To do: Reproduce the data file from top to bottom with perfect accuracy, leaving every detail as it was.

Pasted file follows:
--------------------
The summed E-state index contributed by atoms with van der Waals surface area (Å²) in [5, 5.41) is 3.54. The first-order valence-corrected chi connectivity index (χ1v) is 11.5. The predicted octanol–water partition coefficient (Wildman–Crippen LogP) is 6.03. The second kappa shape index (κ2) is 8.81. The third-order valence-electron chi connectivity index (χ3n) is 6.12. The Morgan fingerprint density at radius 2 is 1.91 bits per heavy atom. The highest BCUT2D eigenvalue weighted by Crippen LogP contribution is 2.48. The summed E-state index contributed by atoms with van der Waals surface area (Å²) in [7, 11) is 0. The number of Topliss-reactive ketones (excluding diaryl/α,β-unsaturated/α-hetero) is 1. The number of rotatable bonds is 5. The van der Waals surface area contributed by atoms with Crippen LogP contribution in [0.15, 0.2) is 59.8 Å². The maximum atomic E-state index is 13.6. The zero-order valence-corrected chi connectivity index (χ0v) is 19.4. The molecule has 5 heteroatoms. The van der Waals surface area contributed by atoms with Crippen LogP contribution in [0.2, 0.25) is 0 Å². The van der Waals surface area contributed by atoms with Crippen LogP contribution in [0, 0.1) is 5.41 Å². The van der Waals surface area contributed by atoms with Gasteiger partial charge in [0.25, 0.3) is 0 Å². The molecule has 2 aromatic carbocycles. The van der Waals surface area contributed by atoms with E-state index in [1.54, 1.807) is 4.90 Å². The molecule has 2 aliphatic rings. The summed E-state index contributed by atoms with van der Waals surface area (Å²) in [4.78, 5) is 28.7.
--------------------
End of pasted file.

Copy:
The summed E-state index contributed by atoms with van der Waals surface area (Å²) in [5, 5.41) is 3.54. The first-order valence-corrected chi connectivity index (χ1v) is 11.5. The predicted octanol–water partition coefficient (Wildman–Crippen LogP) is 6.03. The second kappa shape index (κ2) is 8.81. The third-order valence-electron chi connectivity index (χ3n) is 6.12. The Morgan fingerprint density at radius 2 is 1.91 bits per heavy atom. The highest BCUT2D eigenvalue weighted by Crippen LogP contribution is 2.48. The summed E-state index contributed by atoms with van der Waals surface area (Å²) in [7, 11) is 0. The number of Topliss-reactive ketones (excluding diaryl/α,β-unsaturated/α-hetero) is 1. The number of rotatable bonds is 5. The van der Waals surface area contributed by atoms with Crippen LogP contribution in [0.15, 0.2) is 59.8 Å². The maximum atomic E-state index is 13.6. The zero-order valence-corrected chi connectivity index (χ0v) is 19.4. The molecule has 5 heteroatoms. The van der Waals surface area contributed by atoms with Crippen LogP contribution in [0.2, 0.25) is 0 Å². The van der Waals surface area contributed by atoms with Crippen LogP contribution in [0, 0.1) is 5.41 Å². The van der Waals surface area contributed by atoms with Gasteiger partial charge in [0.25, 0.3) is 0 Å². The molecule has 2 aromatic carbocycles. The van der Waals surface area contributed by atoms with E-state index in [1.54, 1.807) is 4.90 Å². The molecule has 2 aliphatic rings. The summed E-state index contributed by atoms with van der Waals surface area (Å²) in [4.78, 5) is 28.7.